AustLit logo

AustLit

Sarah Holland-Batt : The Jaguar single work   review  
Issue Details: First known date: 2023... 2023 Sarah Holland-Batt : The Jaguar
The material on this page is available to AustLit subscribers. If you are a subscriber or are from a subscribing organisation, please log in to gain full access. To explore options for subscribing to this unique teaching, research, and publishing resource for Australian culture and storytelling, please contact us or find out more.

AbstractHistoryArchive Description

'Sarah Holland-Batt’s brilliant new book is very much built around her father’s long illness and eventual passing. Not only is it the subject of the book’s first of four sections but the final section, which looks like being – like the third section of her previous book, The Hazards – about place and culture, is distorted, as it progresses, into poems about firstly her grandfather and his place – Gibraltar during the war – and finally her father in the long concluding sequence, “In My Father’s Country”. Not that readers of Holland-Batt’s work won’t have met the father before. He appears in “The Woodpile” an early poem of her first book, Aria, chopping wood in what seems to be a symbolically significant scene: the stacked wood encourages decay and various kinds of spider although “the heartwood burnt longest”. And in “Embouchure” and “The Flowers on His Bedside Speak of Eternity”, both from The Hazards, we re-encounter him, this time in a serious stage of the illness. The grandfather, especially his painting, also appears in two poems of Aria. In the light of the intense focus of The Jaguar, these seem like preliminary sketches, poems more interested in the poet’s unease than in forensically describing the father’s illness and seeing how something so extended and debilitating can be approached by poetry. We also find a reference to her father’s death in her excellent book of brief studies of individual Australian poems, Fishing for Lightning, when she looks at Brendan Ryan’s “A Father’s Silences” as an example of elegy. She has a response that reminds me of my own when my first child was born: astonishment at the fact that the world seemed to be going on in its ordinary way as though it were unaware that something earth-shattering had occurred. Of course, she met with “things dying, I with things newborn”.' (Introduction)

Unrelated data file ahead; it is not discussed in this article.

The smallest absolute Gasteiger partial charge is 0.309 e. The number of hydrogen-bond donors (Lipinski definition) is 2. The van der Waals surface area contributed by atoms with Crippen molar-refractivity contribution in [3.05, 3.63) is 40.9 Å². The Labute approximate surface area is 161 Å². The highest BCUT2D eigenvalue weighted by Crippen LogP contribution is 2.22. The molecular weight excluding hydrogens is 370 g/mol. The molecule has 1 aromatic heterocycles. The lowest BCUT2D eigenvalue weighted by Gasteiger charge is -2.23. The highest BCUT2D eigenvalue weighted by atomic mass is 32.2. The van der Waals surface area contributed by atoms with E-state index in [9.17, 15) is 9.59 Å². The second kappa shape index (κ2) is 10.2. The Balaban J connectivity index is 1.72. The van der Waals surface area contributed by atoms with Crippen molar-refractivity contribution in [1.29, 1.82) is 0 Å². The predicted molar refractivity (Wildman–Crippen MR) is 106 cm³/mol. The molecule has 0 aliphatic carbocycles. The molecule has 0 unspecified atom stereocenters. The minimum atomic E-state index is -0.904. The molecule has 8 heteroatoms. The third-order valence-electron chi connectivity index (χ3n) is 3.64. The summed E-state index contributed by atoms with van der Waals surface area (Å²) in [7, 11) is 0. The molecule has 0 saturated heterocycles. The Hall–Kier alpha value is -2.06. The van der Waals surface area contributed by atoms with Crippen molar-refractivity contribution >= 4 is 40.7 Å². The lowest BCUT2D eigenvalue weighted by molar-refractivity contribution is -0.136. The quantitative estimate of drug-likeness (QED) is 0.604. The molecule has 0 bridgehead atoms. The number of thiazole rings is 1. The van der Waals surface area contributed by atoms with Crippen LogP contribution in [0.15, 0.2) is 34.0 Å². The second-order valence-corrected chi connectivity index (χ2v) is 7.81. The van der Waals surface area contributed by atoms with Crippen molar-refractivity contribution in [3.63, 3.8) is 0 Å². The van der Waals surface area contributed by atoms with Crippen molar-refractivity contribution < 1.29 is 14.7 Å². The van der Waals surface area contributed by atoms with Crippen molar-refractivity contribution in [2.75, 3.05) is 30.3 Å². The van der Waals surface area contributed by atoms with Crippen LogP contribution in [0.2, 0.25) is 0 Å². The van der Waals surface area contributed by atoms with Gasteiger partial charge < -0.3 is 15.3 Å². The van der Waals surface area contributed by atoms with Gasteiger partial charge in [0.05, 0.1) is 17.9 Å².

Publication Details of Only Known VersionEarliest 2 Known Versions of

Last amended 4 Jul 2023 11:34:41
http://www.australianpoetryreview.com.au/2023/07/sarah-holland-batt-the-jaguar/ Sarah Holland-Batt : The Jaguarsmall AustLit logo Australian Poetry Review
Review of:
  • The Jaguar Sarah Holland-Batt 2022 selected work poetry
Newspapers:
    Powered by Trove
    X